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Prestressed Concrete Stringer Bridges

Historic Bridges
A prestressed concrete girder leaving the Durham plant on a specially designed trailer truck for a bridge under construction over the Cape Fear River in Elizabethtown (Bladen County Bridge 17) in 1957 (source: North Carolina Roadways, March-April 1957).
​After trial efforts with block slab and channel beam bridges, the State Highway Department was ready to expand its use of prestressed concrete for a variety of bridge types, including stringers.

In 1957, the department built its first major prestressed concrete bridge, which carried U.S. 701/N.C. 41 over the Cape Fear River at Elizabethtown (Bladen County Bridge 17). The bridge has 98 prestressed concrete, I-shaped beams, each 110-feet-long and weighing 11 tons, cast in the Durham plant of the North Carolina Concrete Products Corporation.

Each beam contained 26 steel cables with approximately five times the strength of ordinary reinforcing steel. The concrete was poured in steel forms around the cables, which were stretched 34 inches by jacks exerting a force of 243 tons. The cables contracted when the tension was released by cutting them at either end of the beam, forcing the concrete together tightly and thus preventing the likelihood that the beam would crack or sag.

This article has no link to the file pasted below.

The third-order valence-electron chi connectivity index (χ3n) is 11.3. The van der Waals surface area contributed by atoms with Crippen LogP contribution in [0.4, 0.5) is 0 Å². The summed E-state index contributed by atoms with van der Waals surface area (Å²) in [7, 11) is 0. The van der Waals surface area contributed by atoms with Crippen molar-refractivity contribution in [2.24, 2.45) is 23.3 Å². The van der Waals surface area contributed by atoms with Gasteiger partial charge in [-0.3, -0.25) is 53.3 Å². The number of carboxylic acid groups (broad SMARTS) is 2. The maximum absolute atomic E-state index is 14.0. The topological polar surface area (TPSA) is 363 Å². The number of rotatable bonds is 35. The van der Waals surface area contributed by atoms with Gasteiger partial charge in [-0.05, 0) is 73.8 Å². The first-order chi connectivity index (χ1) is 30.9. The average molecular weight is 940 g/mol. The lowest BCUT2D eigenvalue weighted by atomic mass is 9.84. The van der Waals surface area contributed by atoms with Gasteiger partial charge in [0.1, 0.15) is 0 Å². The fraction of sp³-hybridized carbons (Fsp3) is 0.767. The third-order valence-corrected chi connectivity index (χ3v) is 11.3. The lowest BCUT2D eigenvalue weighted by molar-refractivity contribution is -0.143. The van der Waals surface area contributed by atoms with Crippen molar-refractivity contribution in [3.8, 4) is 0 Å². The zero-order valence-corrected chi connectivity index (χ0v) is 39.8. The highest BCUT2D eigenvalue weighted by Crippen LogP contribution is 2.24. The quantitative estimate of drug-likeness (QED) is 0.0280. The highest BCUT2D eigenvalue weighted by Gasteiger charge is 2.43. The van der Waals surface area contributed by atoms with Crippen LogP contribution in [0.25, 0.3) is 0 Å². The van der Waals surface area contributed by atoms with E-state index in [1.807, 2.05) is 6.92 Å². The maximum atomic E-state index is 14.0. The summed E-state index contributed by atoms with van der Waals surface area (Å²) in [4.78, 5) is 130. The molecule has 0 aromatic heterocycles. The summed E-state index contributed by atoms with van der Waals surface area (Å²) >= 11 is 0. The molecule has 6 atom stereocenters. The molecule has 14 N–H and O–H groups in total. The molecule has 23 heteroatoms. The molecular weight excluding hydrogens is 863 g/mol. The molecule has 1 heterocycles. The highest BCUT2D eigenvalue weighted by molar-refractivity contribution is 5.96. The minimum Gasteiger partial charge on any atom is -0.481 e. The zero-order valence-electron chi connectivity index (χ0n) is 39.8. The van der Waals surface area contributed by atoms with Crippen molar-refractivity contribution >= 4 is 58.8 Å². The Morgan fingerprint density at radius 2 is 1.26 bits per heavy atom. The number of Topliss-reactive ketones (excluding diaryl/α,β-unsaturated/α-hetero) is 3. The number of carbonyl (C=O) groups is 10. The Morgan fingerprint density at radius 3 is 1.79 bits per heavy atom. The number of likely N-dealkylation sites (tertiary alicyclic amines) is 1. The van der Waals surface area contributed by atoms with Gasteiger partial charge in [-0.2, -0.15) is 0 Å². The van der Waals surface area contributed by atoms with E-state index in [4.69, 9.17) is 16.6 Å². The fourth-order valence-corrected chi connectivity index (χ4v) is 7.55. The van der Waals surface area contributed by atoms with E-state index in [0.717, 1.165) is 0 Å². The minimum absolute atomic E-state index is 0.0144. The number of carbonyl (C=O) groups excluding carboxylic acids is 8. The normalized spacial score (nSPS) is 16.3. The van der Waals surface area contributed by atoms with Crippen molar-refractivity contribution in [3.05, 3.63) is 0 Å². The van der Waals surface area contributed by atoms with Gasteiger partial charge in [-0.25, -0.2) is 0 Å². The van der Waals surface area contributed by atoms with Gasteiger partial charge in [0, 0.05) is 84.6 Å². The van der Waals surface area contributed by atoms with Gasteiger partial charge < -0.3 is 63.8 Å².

The beams, although patterned after national standards, were still an impressive size for the state's first major effort. They were transported from Durham to Elizabethtown on a specially designed trailer truck.

The department quickly adopted the prestressed concrete stringer technology, utilizing it at bridges on the rapidly developing interstate highway system. By 1960, prestressed concrete stringer bridges were well on their way to becoming one of the dominant standard bridge types in the state.

The Historic Bridge Inventory identified nearly 80 examples with dates of construction from 1957 to 1960. Chief state bridge engineer T. B. Gunter, Jr. reported that prestressed concrete stringer bridges had made the cast-in-place, tee-beam bridge practically obsolete. Prestressed concrete allowed "standardization to be utilized to its maximum effect in girder design and details," both from the standpoint of the designing engineer and the casting company.

The introduction of prestressed concrete marked one of the most significant technological changes in standardized bridge construction since the early years of the department. The applications of prestressed concrete from the mid-1950s show important thinking about, and uses of, the new material.

7/15/2020 1:17 PM